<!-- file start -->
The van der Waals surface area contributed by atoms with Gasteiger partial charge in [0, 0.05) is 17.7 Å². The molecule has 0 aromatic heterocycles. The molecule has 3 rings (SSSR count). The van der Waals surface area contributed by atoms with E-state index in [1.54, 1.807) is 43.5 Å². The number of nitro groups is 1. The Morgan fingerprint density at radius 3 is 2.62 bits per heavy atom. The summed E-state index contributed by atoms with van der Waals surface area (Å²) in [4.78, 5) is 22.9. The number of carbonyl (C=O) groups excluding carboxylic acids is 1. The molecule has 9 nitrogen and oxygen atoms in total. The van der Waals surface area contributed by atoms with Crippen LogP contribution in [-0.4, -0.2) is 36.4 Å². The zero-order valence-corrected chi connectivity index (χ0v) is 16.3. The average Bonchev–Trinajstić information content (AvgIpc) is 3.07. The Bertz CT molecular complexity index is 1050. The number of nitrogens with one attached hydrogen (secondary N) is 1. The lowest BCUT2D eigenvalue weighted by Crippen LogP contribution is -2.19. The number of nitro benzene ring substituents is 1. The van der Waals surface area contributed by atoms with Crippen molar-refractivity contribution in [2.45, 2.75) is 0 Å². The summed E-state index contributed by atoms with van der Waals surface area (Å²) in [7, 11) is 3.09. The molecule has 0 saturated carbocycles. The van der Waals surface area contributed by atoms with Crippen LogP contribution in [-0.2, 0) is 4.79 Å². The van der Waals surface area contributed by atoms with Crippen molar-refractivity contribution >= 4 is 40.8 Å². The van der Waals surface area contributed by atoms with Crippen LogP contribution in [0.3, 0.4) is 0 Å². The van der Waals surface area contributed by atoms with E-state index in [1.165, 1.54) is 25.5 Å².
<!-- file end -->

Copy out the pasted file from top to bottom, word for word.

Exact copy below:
The van der Waals surface area contributed by atoms with Gasteiger partial charge in [0, 0.05) is 17.7 Å². The molecule has 0 aromatic heterocycles. The molecule has 3 rings (SSSR count). The van der Waals surface area contributed by atoms with E-state index in [1.54, 1.807) is 43.5 Å². The number of nitro groups is 1. The Morgan fingerprint density at radius 3 is 2.62 bits per heavy atom. The summed E-state index contributed by atoms with van der Waals surface area (Å²) in [4.78, 5) is 22.9. The number of carbonyl (C=O) groups excluding carboxylic acids is 1. The molecule has 9 nitrogen and oxygen atoms in total. The van der Waals surface area contributed by atoms with Crippen LogP contribution in [-0.4, -0.2) is 36.4 Å². The zero-order valence-corrected chi connectivity index (χ0v) is 16.3. The average Bonchev–Trinajstić information content (AvgIpc) is 3.07. The Bertz CT molecular complexity index is 1050. The number of nitrogens with one attached hydrogen (secondary N) is 1. The lowest BCUT2D eigenvalue weighted by Crippen LogP contribution is -2.19. The number of nitro benzene ring substituents is 1. The van der Waals surface area contributed by atoms with Crippen molar-refractivity contribution in [2.45, 2.75) is 0 Å². The summed E-state index contributed by atoms with van der Waals surface area (Å²) in [7, 11) is 3.09. The molecule has 0 saturated carbocycles. The van der Waals surface area contributed by atoms with Crippen LogP contribution in [-0.2, 0) is 4.79 Å². The van der Waals surface area contributed by atoms with Crippen molar-refractivity contribution >= 4 is 40.8 Å². The van der Waals surface area contributed by atoms with Crippen LogP contribution in [0.3, 0.4) is 0 Å². The van der Waals surface area contributed by atoms with E-state index in [1.165, 1.54) is 25.5 Å².